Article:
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TWAS Newsletter
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The capacity to go green

The capacity to go green

Romain Murenzi, TWAS executive director, calls for an expansion of graduate and postgraduate fellowship programmes.

The capacity to go green"Global green growth depends, in large measure, on our ability to build scientific capacity, especially in the developing world."

That's the message that Romain Murenzi, executive director of TWAS, conveyed at the 2011 Seoul Science and Technology Forum taking place in South Korea from 5 to 8 October. The conference is sponsored by the Korea Council of Fundamental Science and Technology, the Korea Institute of Science and Technology and the Science and Technology Policy Institute. More than 400 participants from 100 countries attend. The overarching theme of this year's conference is 'Global Green Growth: Identifying Needs and Sharing Expertise in S&T Development'.

"The ability to go green," Murenzi said," is directly related to the capacity to go green. Good intentions must be backed by formidable knowledge and skills, and this will require building a strong foundation in science and technology in all countries."

Murenzi added that this was especially true when it came to efforts to develop a sustainable energy future, the major theme of the conference and an issue that serves as a linchpin for larger efforts to create an effective blueprint for sustainable development.

For this reason, Murenzi urged participants at the conference to support efforts to expand graduate and postgraduate fellowships, especially in science, technology and engineering. He cited the example of the TWAS fellowship programme. The programme, which makes 300 fellowships available each year to young scientists from developing countries, operates in partnership with Brazil, China, India and a number of emerging economies.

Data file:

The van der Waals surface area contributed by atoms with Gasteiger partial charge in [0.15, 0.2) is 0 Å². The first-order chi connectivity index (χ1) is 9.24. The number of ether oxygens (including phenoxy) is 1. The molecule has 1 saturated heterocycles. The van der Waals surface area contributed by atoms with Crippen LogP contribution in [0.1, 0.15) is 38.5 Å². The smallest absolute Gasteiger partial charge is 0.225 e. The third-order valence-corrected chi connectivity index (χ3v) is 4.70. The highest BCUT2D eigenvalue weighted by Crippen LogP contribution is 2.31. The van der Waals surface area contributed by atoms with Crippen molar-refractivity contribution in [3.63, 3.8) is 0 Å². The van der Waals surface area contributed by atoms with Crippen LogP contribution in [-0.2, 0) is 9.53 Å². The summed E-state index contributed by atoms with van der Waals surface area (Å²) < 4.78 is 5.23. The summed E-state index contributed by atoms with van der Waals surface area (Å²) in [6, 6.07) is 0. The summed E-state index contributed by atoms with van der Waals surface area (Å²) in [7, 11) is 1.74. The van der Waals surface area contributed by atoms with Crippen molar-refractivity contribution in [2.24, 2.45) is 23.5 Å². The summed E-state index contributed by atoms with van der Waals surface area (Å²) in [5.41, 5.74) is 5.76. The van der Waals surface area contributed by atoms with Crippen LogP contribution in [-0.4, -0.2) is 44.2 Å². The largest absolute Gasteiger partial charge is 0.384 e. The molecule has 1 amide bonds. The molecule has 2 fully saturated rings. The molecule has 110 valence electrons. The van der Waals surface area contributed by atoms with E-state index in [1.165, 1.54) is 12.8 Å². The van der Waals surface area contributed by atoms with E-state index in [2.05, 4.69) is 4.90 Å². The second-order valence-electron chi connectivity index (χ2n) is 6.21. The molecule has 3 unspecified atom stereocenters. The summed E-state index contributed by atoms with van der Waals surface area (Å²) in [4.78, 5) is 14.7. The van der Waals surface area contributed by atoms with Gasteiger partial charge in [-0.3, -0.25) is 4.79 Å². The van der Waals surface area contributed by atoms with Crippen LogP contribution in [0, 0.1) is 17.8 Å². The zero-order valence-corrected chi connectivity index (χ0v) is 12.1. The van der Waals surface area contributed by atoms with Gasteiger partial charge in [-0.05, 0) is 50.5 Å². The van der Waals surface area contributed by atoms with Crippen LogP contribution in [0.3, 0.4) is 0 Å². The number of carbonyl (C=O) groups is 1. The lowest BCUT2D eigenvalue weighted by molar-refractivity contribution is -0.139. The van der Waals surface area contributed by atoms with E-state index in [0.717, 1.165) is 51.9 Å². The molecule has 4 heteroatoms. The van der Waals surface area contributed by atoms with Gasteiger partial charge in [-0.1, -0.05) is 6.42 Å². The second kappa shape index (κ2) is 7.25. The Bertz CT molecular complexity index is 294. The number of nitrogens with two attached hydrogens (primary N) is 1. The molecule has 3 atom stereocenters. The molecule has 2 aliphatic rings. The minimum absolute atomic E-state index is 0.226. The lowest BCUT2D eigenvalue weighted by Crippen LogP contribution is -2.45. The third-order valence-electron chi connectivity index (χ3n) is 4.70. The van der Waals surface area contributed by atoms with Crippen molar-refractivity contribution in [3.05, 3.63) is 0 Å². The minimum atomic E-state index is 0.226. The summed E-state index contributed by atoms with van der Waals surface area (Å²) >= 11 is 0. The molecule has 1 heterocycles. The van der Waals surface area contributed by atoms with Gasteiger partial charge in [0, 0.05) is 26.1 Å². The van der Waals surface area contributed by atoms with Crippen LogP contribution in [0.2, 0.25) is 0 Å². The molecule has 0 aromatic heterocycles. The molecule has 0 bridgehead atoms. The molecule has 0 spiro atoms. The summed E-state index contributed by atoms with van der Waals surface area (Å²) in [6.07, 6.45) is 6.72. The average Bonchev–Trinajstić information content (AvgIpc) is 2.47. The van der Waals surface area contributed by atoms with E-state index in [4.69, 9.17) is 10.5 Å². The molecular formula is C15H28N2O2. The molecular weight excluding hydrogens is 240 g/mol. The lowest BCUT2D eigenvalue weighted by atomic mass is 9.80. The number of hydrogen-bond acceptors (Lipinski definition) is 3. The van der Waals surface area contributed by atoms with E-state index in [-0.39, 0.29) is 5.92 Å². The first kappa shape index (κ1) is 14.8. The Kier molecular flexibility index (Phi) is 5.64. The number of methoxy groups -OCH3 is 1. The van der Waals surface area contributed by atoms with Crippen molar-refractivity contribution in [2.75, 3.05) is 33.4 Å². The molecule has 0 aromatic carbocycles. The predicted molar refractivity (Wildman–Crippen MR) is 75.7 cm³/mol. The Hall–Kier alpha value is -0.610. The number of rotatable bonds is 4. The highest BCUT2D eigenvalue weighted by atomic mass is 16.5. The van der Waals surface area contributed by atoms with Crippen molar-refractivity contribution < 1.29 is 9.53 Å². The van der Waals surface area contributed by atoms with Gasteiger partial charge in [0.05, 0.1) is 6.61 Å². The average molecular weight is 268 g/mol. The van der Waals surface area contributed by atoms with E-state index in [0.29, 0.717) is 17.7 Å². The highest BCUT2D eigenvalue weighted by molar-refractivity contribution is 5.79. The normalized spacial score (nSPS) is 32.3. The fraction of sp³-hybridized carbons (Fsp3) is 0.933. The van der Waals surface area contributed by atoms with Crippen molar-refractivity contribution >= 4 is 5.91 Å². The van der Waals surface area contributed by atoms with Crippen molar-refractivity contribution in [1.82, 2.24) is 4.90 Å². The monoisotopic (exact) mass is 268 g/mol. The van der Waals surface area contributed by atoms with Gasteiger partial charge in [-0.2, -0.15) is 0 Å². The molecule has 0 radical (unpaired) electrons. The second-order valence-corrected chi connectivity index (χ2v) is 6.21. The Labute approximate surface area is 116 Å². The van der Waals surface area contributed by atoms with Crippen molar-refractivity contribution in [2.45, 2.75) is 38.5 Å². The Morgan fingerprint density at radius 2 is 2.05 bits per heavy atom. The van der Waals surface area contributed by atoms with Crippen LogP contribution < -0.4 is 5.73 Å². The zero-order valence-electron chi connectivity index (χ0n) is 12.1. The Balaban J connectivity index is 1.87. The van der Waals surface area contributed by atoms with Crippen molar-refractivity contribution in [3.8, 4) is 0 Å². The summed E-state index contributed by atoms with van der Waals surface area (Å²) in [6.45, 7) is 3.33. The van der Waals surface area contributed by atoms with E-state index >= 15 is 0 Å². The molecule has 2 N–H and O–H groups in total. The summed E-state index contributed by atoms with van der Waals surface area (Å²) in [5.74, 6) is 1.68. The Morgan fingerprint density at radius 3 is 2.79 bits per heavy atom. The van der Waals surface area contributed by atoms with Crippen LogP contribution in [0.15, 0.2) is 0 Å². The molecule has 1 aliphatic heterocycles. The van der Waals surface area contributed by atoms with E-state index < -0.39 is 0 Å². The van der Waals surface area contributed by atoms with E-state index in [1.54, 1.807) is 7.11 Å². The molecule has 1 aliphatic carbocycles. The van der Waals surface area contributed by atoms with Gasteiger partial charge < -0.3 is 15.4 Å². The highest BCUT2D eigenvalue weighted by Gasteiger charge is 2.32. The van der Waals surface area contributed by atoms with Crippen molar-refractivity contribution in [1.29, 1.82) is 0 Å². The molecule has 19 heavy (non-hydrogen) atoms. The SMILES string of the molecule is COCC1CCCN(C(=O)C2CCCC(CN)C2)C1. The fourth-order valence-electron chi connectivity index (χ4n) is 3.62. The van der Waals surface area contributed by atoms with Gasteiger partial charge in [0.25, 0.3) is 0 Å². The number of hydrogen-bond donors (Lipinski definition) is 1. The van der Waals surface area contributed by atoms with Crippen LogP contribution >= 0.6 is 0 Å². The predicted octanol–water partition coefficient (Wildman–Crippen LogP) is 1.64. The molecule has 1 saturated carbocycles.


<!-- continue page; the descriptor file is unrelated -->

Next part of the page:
"It is currently one of the world's largest South-South fellowship programmes," Murenzi noted. But "if we could increase the number of fellowships three-fold to offer 1,000 fellowships a year, we could truly have a dramatic impact on science and technology in the South."

"Thousands of well-trained scientists conducting research on critical sustainability issues and teaching thousands of students at the same time", he said, "would have a transformative impact on the developing world." Over time, it would provide a cadre of well-trained researchers dedicated to such crucial issues as energy security.

"The road to a sustainable future poses a formidable challenge", Murenzi noted. But the only way to ensure progress is to create a workforce with the knowledge and skills to meet these challenges, both now and in the future.

"Education is the key to a sustainable future," he observed, "and graduate and postgraduate training must be a key in overall educational efforts at the local, national and global levels."